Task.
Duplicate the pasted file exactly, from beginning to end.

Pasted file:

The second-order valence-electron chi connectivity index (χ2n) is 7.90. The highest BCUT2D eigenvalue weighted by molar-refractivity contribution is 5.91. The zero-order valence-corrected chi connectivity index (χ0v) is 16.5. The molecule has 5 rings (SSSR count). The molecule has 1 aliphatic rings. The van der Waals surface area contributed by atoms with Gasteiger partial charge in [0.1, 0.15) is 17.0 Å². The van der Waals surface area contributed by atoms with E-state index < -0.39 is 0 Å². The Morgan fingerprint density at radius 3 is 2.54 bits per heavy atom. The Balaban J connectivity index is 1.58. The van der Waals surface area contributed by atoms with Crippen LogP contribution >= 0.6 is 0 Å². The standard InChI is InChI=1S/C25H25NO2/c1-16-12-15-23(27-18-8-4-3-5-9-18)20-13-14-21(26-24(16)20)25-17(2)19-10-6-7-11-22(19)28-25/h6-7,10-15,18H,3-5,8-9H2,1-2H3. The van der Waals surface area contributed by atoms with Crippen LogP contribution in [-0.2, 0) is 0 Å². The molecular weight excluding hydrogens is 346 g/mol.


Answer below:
The second-order valence-electron chi connectivity index (χ2n) is 7.90. The highest BCUT2D eigenvalue weighted by molar-refractivity contribution is 5.91. The zero-order valence-corrected chi connectivity index (χ0v) is 16.5. The molecule has 5 rings (SSSR count). The molecule has 1 aliphatic rings. The van der Waals surface area contributed by atoms with Gasteiger partial charge in [0.1, 0.15) is 17.0 Å². The van der Waals surface area contributed by atoms with E-state index < -0.39 is 0 Å². The Morgan fingerprint density at radius 3 is 2.54 bits per heavy atom. The Balaban J connectivity index is 1.58. The van der Waals surface area contributed by atoms with Crippen LogP contribution >= 0.6 is 0 Å². The standard InChI is InChI=1S/C25H25NO2/c1-16-12-15-23(27-18-8-4-3-5-9-18)20-13-14-21(26-24(16)20)25-17(2)19-10-6-7-11-22(19)28-25/h6-7,10-15,18H,3-5,8-9H2,1-2H3. The van der Waals surface area contributed by atoms with Crippen LogP contribution in [-0.2, 0) is 0 Å². The molecular weight excluding hydrogens is 346 g/mol.